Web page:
In the video, that's my kid screaming, "the sea anemone is going to eat the fish!" One fish had already been so severely weakened, that it was too weak to escape the tentacles of a sea anemone. She tried to save the little fish with a flick, but sent the fish into the grasp of a sea urchin instead. She was crushed, but I told her that it was too late for the fish, no matter what she did.

Then she started singing a song about the cycle of life. Or was it the circle of life? As they say in Tanzania, hakuna matata.

There are lots more pictures and stories in the tidepooling series.

The BBC video and story about this recent fish die-off shows the magnitude of the clean-up effort.

I am glad that the fish will be turned into fertilizer. It sounds like they were taken to the same place as the contents of our green (waste) bins. Our city parks are going to be very sufficiently fertilized this year. Unfortunately, tax receipts from the marina will be down as long as the smell persists, right at the time we have to pay for the cleanup. So come by and spend some money this summer, OK?

Sunday, March 06, 2011

Welcome Fallows' Readers

I hadn't realized how much traffic would be generated by guest blogging for James Fallows. If you are new to this site, then this background may be useful.
  • My basic bio is here.
  • My spouse used to blog at Bad Dad, but no longer does due to lack of time.
  • The Eric that sporadically posts here is a friend from grad school and not my spouse. He and his spouse and kids wrote a very interesting blog about their Bangalore Sabbatical.
  • My job is not blog fodder; I can only write about it in a general way if it helps me make a point about STEM (Science/Technology/Engineering/Mathematics). There is a national shortage of STEM workers and volunteers; my employer encourages us to do things that promote STEM education in general and has a policy of giving us flex-time so that we can perform STEM volunteer work with students.
  • Certain aspects of my home life are also not blog fodder. There is a reason why mommy bloggers do not discuss their older children. What she wants to share, she posts.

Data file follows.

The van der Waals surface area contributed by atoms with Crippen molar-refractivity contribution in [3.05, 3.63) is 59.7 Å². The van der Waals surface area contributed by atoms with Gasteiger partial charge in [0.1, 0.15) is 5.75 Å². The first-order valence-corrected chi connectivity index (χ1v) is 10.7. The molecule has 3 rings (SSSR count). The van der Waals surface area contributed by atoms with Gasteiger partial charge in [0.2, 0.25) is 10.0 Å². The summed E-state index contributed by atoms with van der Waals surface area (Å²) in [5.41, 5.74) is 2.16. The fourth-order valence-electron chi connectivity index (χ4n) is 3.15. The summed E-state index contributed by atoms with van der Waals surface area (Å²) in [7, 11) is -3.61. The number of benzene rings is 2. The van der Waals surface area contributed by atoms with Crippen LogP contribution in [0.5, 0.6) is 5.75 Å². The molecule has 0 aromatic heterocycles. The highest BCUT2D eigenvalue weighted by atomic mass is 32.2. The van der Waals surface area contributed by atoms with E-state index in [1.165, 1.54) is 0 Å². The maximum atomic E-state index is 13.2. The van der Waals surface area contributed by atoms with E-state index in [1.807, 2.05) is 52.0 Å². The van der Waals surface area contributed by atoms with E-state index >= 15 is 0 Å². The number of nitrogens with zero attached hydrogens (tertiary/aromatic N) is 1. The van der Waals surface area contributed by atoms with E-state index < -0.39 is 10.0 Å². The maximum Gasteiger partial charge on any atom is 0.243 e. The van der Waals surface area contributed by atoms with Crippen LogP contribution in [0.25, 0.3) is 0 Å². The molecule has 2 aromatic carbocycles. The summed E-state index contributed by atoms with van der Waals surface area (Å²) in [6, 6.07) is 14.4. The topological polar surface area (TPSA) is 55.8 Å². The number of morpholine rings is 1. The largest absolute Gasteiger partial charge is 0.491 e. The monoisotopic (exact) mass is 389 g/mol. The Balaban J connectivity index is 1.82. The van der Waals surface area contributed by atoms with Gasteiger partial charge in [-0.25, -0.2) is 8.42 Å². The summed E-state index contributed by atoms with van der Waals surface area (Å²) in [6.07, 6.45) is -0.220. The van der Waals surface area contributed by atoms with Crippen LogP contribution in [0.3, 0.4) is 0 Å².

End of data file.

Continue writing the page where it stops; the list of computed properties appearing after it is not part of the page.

• I am keenly interested in the culture of making. Because I can't discuss the stuff I make at work, I discuss the stuff I make at home. Some readers skim over it; but there are many tidbits about engineering, design and science in the making posts.
  • There are many commercial messages about how to consume with your kids in a way that benefits advertisers. To counter those messages, I write about fun and educational things to do with your kids in Los Angeles that cost little or no money in LA Kids. They also include science tidbits and I am happy to explain/clarify the posts or answer science questions.
  • Sometimes I get cranky and want to vent about Bullshit, which often coincides with the misinterpretation of Statistics.

Friday, March 04, 2011

The bullshit never ends

My bullshit detector went full tilt when I read Navy seeks to discharge sailor found asleep in bed with another male sailor in the WaPost today. We're fighting two wars. The middle east is aflame. Do you think our military has better things to do than to criminalize the consensual sleeping arrangements of our soldiers?
"The subterfuge is, they believe this kid is a homosexual, but they have no proof of it," said Gary Myers, Jones's civilian attorney. "So what they've done here is to trump this thing up as a crime. This is not a crime."
I read about this case and wondered why there wasn't similarly zealous prosecution for the sexual assaults on female officers at Tailhook. Out of 1,500 participants and witnesses, only 140 sailors were charged and only 80 were fined or moderately disciplined. Not one sailor was court-martialed or severely disciplined--unless you count the whistleblower. See the excerpt on page 256 of Managing Business Ethics.

Navy is reliving the ‘Tailhook’ scandal describes another case of harassment of homosexuals in the Navy.